Linear or one-dimensional (1D) bar codes are limited in the amount of data that can be encoded. This limitation led to the development of a two-dimensional (2D) symbology composed of rows of data arranged in a rectangular or square pattern. The rows of data are stacked onto each other to encode an array of data.
One example of a a two-dimensional (2D) bar code symbology is Data Matrix (also known as datamatrix). As you can see in the sample image at the right, the Data Matrix symbol consists of light and dark square data modules representing zeroes or ones. In addition, a Data Matrix has an L-shaped border called the “finder pattern” which is used to locate and orient the symbol. The other two borders consist of alternating dark and light cells called the “timing pattern” which provides a count of the number of rows and columns. Within the borders are rows and columns of cells of encoded data. As more data is encoded in the symbol, the number of rows and columns will increase ranging from from 8×8 to 144×144. Data Matrix can encode up to 2,335 alphanumeric characters and has built-in error checking and correction algorithms that enable reconstruction of encoded data when the symbol is damaged. By the way, the above sample contains the text “Get mobile with DecisionPoint”.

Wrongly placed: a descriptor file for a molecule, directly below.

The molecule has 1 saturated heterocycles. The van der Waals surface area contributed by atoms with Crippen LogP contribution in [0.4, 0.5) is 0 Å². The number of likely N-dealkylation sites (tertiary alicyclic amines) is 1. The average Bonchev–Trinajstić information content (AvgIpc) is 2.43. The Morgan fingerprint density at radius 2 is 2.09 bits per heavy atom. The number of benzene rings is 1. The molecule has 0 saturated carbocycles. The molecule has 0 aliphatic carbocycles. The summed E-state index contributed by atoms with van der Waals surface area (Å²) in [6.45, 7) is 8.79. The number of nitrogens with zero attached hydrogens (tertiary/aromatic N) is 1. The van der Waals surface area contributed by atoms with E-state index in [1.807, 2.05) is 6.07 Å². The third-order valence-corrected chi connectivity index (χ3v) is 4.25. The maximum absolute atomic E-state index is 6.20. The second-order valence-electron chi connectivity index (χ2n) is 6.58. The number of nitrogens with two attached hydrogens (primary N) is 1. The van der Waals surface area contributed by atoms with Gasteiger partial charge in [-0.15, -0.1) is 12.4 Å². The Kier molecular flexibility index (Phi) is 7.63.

The most popular application for Data Matrix is marking small items. Data Matrix is used for the Item Unique Identification (IUID) asset identification system instituted by the United States Department of Defense (DoD) because it can encode item details such as manufacturer ID, serial number and part number.